Such a local field transformation is a symmetry of the Lagrangian when its variation vanishes modulo a total divergence, $\delta_\xi L[\phi] = \partial_i J_0^i[\phi]$. The next step is a bit unintuitive, but it makes the calculation of the conserved current mechanical. Consider now the variation $\delta_{\varepsilon \xi}$, where $\varepsilon = \varepsilon(x)$ is an arbitrary function of the coordinates $x^i$. Using integration by parts, we can put the variation of the Lagrangian into the form $$ \tag{$*$} \delta_{\varepsilon \xi} L[\phi] = \varepsilon\partial_i J^i_0[\phi] + (\partial_i\varepsilon) J^i_1[\phi] + \partial_i(-)^i . $$ The leading term has to agree with $\delta_\xi L[\phi]$ when we set $\varepsilon \equiv 1$. The desired conserved current corresponding to $\xi$ is $$ J_\xi^i[\phi] = J_0^i[\phi] - J_1^i[\phi] . $$ You can get the current in one step if you use integration by parts to directly put the variation of the Lagrangian into the form $\delta_{\varepsilon \xi} L[\phi] = -J_\xi^i[\phi] (\partial_i \varepsilon) + \partial_i(-)^i$, which is a formula that can be found in some physics textbooks on QFT.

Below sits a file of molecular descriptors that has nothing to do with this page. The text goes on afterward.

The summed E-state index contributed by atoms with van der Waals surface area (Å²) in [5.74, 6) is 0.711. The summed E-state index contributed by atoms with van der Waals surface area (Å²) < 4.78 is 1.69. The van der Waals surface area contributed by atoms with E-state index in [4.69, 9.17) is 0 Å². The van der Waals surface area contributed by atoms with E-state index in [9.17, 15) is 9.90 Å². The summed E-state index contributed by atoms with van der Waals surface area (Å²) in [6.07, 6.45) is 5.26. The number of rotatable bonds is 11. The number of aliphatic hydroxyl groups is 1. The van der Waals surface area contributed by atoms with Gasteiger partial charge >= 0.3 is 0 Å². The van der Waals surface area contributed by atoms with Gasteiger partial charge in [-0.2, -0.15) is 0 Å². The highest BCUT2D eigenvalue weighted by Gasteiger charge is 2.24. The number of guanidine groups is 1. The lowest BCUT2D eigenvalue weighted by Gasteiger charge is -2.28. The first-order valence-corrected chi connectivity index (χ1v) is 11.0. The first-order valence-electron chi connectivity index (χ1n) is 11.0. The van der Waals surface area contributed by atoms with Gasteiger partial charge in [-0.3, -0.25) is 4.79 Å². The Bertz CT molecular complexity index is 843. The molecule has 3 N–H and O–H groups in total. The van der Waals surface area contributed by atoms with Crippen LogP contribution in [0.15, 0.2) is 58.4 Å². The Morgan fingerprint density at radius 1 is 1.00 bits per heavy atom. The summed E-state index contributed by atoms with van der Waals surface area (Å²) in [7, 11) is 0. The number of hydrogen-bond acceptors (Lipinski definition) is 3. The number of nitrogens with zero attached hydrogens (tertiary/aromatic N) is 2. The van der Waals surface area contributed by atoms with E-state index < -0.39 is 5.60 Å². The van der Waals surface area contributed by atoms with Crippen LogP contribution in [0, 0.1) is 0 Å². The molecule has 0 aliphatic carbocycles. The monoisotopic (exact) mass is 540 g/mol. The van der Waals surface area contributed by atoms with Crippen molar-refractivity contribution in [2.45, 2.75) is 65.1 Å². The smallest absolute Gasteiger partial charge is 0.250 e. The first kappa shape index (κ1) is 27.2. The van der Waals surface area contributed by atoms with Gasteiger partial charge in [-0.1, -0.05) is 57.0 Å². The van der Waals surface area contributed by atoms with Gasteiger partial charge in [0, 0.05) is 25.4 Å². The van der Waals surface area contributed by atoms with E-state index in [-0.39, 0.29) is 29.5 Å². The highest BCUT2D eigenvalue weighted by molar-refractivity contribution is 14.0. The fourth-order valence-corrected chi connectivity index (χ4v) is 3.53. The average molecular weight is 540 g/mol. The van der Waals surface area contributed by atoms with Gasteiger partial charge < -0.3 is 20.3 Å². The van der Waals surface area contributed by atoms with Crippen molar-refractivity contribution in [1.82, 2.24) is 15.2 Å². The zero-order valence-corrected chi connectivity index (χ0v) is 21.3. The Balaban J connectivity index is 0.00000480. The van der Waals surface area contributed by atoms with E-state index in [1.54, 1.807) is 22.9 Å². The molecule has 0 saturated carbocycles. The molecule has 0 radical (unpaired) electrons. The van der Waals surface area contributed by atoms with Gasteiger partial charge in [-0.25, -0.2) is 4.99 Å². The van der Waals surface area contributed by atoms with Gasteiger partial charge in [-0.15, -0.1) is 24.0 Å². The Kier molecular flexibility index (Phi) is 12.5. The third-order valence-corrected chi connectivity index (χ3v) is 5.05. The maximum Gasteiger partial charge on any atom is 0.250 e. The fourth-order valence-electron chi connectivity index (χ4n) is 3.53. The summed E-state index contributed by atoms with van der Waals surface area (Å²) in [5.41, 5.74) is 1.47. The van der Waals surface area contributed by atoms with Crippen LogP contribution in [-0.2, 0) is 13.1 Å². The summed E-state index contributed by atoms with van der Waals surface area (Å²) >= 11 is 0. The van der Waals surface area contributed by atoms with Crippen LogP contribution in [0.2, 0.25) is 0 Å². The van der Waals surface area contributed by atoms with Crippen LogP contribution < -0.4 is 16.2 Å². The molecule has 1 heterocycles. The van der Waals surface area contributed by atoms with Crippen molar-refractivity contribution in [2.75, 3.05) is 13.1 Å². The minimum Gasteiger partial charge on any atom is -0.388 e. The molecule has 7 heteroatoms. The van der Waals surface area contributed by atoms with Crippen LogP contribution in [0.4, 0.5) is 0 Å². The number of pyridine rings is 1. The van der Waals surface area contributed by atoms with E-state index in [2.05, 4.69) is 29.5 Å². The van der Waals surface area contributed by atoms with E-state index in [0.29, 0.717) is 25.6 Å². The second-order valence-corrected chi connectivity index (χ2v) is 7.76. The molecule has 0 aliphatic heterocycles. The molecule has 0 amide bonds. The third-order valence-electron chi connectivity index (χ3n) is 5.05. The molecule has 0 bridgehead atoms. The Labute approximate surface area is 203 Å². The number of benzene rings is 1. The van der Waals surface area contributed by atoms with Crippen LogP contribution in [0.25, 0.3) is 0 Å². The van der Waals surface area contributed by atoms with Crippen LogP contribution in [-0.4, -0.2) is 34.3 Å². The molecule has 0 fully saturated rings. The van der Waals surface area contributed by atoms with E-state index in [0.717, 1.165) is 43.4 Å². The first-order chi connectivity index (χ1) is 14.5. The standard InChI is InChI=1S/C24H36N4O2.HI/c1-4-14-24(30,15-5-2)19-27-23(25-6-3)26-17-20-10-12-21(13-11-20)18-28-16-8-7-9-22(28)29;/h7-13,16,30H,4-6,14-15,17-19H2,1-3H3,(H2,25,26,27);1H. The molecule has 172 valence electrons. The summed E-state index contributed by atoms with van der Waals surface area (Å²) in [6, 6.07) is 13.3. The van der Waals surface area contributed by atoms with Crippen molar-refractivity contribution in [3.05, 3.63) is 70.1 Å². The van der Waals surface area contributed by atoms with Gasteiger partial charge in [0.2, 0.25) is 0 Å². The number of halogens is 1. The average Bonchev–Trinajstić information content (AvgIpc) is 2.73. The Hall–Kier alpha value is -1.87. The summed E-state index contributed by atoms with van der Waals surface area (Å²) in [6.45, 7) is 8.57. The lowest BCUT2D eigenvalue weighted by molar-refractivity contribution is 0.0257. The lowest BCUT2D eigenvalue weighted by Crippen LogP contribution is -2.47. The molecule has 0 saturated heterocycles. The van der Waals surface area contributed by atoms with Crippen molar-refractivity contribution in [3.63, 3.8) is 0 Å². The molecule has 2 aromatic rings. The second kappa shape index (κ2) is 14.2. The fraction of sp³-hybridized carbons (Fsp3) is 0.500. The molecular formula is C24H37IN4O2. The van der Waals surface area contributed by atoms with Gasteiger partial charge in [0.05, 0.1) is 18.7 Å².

The proof of Noether's theorem in this form is also straightforward (and a reshuffling of the standard proof). It only relies on the usual lemma that any density $N[\varepsilon, \ldots]$ that linearly depends on an arbitrary function $\varepsilon = \varepsilon(x)$ (and possibly any other fields) has a unique representative modulo total divergence terms, namely $N[\varepsilon, \ldots] = \varepsilon N_0 + \partial_i(-)^i$, with $N_0$ unique. The Euler-Lagrange equations $E_a[\phi]=0$ are defined by the identity $\delta_\xi = \xi^a E_a[\phi] + \partial_i(-)^i$ for arbitrary $\xi$. So, when $\xi$ is a symmetry, using $(*)$ and one more integration by parts, we find the identity $$ \delta_{\varepsilon \xi} L[\phi] = \varepsilon \xi^a E_a[\phi] + \partial_i(-)^i = \varepsilon \partial_i J^i_\xi[\phi] + \partial_i(-)^i , $$ which implies that $\partial_i J^i_\xi[\phi] = \xi^a E_a[\phi]$, which vanishes when $E_a[\phi] = 0$. In other words, $J^i_\xi[\phi]$ is a conserved current.

^{1 If you change the independent coordinates $x^i$, the Lagrangian will change by the appropriate Jacobian. Working with differential forms allows you to keep everything more manifestly invariant.}